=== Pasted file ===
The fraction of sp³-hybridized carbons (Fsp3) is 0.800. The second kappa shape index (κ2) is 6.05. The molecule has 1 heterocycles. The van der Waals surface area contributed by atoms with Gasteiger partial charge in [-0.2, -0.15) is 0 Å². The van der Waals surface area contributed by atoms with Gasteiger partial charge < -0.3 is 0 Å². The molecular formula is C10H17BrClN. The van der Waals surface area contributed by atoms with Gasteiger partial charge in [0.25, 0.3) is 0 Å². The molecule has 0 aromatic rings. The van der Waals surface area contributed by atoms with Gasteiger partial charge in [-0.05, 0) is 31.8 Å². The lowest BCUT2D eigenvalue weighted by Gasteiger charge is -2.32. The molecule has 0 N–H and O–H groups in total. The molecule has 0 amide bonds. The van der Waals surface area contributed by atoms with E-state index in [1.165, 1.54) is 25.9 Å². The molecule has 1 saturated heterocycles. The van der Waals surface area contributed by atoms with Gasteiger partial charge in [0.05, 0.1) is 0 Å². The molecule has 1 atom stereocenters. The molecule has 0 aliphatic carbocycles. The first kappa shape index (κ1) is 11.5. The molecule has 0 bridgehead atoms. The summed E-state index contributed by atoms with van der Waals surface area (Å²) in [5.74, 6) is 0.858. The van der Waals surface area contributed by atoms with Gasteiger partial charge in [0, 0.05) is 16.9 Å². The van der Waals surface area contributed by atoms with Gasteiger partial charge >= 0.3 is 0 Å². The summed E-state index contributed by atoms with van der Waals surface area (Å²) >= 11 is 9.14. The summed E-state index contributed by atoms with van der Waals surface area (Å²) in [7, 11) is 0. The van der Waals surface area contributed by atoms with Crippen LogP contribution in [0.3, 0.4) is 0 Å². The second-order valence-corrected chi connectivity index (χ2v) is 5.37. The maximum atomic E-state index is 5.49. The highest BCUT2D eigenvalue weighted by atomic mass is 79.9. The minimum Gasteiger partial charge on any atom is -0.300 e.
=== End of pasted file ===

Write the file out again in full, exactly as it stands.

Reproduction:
The fraction of sp³-hybridized carbons (Fsp3) is 0.800. The second kappa shape index (κ2) is 6.05. The molecule has 1 heterocycles. The van der Waals surface area contributed by atoms with Gasteiger partial charge in [-0.2, -0.15) is 0 Å². The van der Waals surface area contributed by atoms with Gasteiger partial charge < -0.3 is 0 Å². The molecular formula is C10H17BrClN. The van der Waals surface area contributed by atoms with Gasteiger partial charge in [0.25, 0.3) is 0 Å². The molecule has 0 aromatic rings. The van der Waals surface area contributed by atoms with Gasteiger partial charge in [-0.05, 0) is 31.8 Å². The lowest BCUT2D eigenvalue weighted by Gasteiger charge is -2.32. The molecule has 0 N–H and O–H groups in total. The molecule has 0 amide bonds. The van der Waals surface area contributed by atoms with E-state index in [1.165, 1.54) is 25.9 Å². The molecule has 1 saturated heterocycles. The van der Waals surface area contributed by atoms with Gasteiger partial charge in [0.05, 0.1) is 0 Å². The molecule has 1 atom stereocenters. The molecule has 0 aliphatic carbocycles. The first kappa shape index (κ1) is 11.5. The molecule has 0 bridgehead atoms. The summed E-state index contributed by atoms with van der Waals surface area (Å²) in [5.74, 6) is 0.858. The van der Waals surface area contributed by atoms with Gasteiger partial charge in [0, 0.05) is 16.9 Å². The van der Waals surface area contributed by atoms with Gasteiger partial charge >= 0.3 is 0 Å². The summed E-state index contributed by atoms with van der Waals surface area (Å²) >= 11 is 9.14. The summed E-state index contributed by atoms with van der Waals surface area (Å²) in [7, 11) is 0. The van der Waals surface area contributed by atoms with Crippen LogP contribution in [0.3, 0.4) is 0 Å². The second-order valence-corrected chi connectivity index (χ2v) is 5.37. The maximum atomic E-state index is 5.49. The highest BCUT2D eigenvalue weighted by atomic mass is 79.9. The minimum Gasteiger partial charge on any atom is -0.300 e.